It is 10 cm on the map. That is 100 km in real terms.

I am proofreading and it seems odd that the writer always uses that in these cases. I would have said this.

Who is right and who is wrong?

  • In physical terms, this is proximal (close by) and that is distal (far away). In metaphorical terms, the difference is less absolute. Interestingly, Latin has a proximal, distal, and a medial demonstrative; the proximal is quite closely connected with the first person, the distal with the third, and the medial with the second; i.e., hic 'this' is what's close to us, ille 'that' is what's close to them, and iste is what's close to you. After too much Latin study, I always find the lack of a medial demonstrative frustrating. My brain reaches for it in English yet it's not there.
    – Anonym
    Commented Apr 6, 2015 at 9:34
  • @Anonym, another example [like the loss of two kinds of 'we'] of English becoming more ambiguous. In my lifetime, in Yorkshire, we used 'yon' for distal, but I can't say that we also used 'that/those' for medial - I think we used them interchangeably. Commented Apr 6, 2015 at 10:03
  • @DavidGarner There are still a fair amount of people where I live (west coast of Canada) who use yon/yonder as a sort of super-distal. Look at that sign is distal, but look at yonder sign implies that it's even further away. But I think most people use look at that sign over there to achieve the same meaning now.
    – Anonym
    Commented Apr 6, 2015 at 10:16
  • ... and how distal is 'beyond' in 'Bed, Bath and BeYONd'?! Commented Apr 6, 2015 at 11:27
  • Keep in mind that "that is" is idiomatic, used to introduce a restatement of the prior statement. The above use is not quite idiomatic in that sense, but it's still natural for the writer to use it, since it's close.
    – Hot Licks
    Commented Apr 6, 2015 at 11:38

5 Answers 5


In writing fiction, 'this' and 'that' can be used very effectively to connote different things. They are functionally equivalent, but the closeness of 'this' and the distance of 'that' can be used as tools.

'This' can be used to connote how close a thought is to a character, while 'that' can be used to connote how far away, or unimportant a thought might be to a character. Ex:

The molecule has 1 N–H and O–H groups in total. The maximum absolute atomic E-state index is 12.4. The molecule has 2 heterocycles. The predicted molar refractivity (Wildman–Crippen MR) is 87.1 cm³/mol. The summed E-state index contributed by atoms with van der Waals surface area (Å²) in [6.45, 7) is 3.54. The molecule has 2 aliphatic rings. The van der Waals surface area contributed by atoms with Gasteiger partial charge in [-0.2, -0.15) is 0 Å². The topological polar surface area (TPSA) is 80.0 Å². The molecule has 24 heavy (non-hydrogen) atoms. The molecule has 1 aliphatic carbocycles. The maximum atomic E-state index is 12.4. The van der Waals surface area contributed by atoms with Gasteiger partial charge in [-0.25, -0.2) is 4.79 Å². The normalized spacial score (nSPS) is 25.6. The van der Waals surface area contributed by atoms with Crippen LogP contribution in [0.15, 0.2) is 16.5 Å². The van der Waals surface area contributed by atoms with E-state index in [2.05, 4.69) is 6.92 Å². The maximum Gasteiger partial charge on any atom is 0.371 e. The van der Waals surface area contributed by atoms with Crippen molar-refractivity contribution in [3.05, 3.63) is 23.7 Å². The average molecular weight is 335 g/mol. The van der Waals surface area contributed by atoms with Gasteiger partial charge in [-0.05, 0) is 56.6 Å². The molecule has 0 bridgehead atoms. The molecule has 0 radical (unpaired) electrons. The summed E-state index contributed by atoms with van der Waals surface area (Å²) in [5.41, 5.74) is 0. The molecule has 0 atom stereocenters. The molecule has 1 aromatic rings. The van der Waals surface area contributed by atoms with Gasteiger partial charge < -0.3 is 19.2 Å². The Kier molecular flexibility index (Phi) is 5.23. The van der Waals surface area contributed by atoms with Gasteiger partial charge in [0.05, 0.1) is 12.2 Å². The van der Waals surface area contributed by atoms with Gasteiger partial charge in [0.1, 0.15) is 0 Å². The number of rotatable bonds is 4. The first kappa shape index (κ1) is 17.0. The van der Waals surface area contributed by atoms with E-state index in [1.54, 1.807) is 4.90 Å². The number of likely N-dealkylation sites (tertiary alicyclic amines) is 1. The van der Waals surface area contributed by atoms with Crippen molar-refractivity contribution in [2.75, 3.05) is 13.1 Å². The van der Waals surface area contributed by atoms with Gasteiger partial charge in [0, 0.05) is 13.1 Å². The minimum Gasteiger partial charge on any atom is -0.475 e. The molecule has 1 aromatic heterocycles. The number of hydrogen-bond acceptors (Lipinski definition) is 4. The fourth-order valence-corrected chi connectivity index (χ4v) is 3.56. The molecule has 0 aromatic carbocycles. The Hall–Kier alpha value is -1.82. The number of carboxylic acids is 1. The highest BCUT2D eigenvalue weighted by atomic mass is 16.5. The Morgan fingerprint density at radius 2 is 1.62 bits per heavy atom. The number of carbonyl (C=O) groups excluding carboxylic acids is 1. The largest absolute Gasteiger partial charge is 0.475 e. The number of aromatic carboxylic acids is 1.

"I remember, because that was the day before Grandpa died."

"I remember, because this was the day before Grandpa died."

In the first case, the subtext is that this event might have meant something to the speaker, but that he holds it somewhat at arm's length. In the second case, the subtext is that this event might have meant something much more emotional and personal, and that it is an event that still moves him.

All because the author used 'this' in place of 'that'. It is subtle, but powerful. Readers pick up on this, even if unconsciously, and it can make the story better for them.

Conversely, if a character is telling an anecdote about something that was troubling, using 'that' rather than 'this' can connote how much the character wishes to not feel close to that experience.

It can also be used to make the time frame seem more immediate. If a narrator is speaking about past events, 'this' often puts the reader into the scene directly, while 'that' often makes it feel like something more from the past.

  • 1
    I still like this. Where have you gone? Commented Aug 16, 2019 at 18:19

It all really depends on whether context the sentence is set on. I would say that using "that" would sound more correctly than using "this", as using "this" would be put in the context of someone talking about an object or place.

This is up for debate...

  • 2
    Hello, Drflash55, and welcome to English Language & Usage. Your answer seems to be heavily weighted toward personal opinion as opposed to objective analysis—but this site especially prizes answers that have an identifiable basis in verifiable fact rather than just opinion. Please consider strengthening your answer by citing some independent authority that draws the same general conclusion that you do with regard to usage of that and this. Thanks!
    – Sven Yargs